A flooded backyard can be handled with a sump pump or a PVC drainpipe with a Beaver Underground Downspout.
You can send most of that trapped water to the front yard without the sump pump. A PVC drainpipe from the back yard to the front could carry the surface water along with water from the gutters. The pipe might not be buried that deep considering the pitch is only 1-inch per ten feet.
Before a job of this size is considered, some landscape engineering is required. How low is the backyard compared to the front? This question is answered with a line or water level.
First, set some 36-inch stakes, one in the front yard, one on the side of the house, and another in the back yard. Attach the line or water level to a mark on the middle stake. Mark the stake in the front and back with a mark that is level to the center stake. Stretch a string from stake to stake at the level marks to set up a level reference line.
Measuring from the string to the ground will indicate if the front yard is sufficiently lower than the back to provide adequate drainage without the use of a pump. The collector of water in the back yard will be a trench with about ten-feet of drain tile (PVC pipe with holes in it) surrounded with pea stone.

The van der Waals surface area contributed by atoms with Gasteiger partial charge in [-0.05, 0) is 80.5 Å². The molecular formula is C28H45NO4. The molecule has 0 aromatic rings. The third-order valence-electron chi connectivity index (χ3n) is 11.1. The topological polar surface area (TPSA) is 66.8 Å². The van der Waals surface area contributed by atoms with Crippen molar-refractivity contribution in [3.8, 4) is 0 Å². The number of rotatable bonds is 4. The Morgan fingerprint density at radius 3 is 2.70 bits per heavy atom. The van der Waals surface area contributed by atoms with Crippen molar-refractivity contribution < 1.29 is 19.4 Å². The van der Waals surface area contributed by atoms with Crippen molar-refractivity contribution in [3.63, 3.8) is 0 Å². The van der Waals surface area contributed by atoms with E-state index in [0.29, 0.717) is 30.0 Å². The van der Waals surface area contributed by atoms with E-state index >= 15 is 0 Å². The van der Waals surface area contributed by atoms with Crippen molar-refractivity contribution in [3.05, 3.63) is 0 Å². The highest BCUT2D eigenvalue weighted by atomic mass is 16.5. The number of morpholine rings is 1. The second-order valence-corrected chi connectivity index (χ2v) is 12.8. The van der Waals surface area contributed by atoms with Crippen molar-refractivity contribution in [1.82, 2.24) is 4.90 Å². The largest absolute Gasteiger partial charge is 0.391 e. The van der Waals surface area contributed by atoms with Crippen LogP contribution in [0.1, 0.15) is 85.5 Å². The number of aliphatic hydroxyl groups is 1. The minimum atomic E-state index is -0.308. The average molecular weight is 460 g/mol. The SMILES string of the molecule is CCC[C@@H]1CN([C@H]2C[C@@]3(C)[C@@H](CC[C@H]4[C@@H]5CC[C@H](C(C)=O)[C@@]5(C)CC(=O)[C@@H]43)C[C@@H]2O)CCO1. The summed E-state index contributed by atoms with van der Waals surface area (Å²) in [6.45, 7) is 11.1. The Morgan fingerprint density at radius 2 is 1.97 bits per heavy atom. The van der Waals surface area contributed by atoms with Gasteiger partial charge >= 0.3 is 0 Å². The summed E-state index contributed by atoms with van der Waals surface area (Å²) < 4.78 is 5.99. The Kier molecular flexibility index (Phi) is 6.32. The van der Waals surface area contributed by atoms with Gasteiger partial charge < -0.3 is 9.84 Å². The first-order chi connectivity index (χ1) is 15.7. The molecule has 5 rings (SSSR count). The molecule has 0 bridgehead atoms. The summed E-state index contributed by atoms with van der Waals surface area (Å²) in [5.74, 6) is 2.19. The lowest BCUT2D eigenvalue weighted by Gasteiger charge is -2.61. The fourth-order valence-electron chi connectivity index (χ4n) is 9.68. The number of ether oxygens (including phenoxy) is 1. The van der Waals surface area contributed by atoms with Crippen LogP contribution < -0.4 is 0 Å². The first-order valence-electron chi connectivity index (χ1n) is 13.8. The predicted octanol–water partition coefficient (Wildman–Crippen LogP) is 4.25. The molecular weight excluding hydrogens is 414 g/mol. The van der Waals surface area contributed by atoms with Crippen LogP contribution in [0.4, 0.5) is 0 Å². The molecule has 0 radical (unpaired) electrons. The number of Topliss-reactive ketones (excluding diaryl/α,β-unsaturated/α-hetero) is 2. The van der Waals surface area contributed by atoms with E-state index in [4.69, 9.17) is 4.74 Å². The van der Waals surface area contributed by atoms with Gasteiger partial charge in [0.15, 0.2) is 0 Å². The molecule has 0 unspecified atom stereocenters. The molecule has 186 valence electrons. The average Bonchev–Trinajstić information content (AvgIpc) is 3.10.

Fill the trench with stone up to the surface so water can easily drain to the pipe. It will not be a summer before the grass overcomes the surface stone.
Once the collector is built, and it can be level and as large as needed, use solid pipe the rest of the way to the front yard.
If all goes well, and the pipe can achieve a pitch of one-inch per ten-feet or more you can attach the gutters that are near the pipe when you go past the house. This will take some rain runoff out of the back yard.
Out in the front yard at the end of the drainpipe, install a Beaver Underground Downspout. The top pops up when water discharges out of it during heavy rains. When installing it use at least a bag of pea-stone around and below the head. This will aid dispersion of small amounts of water from light rains.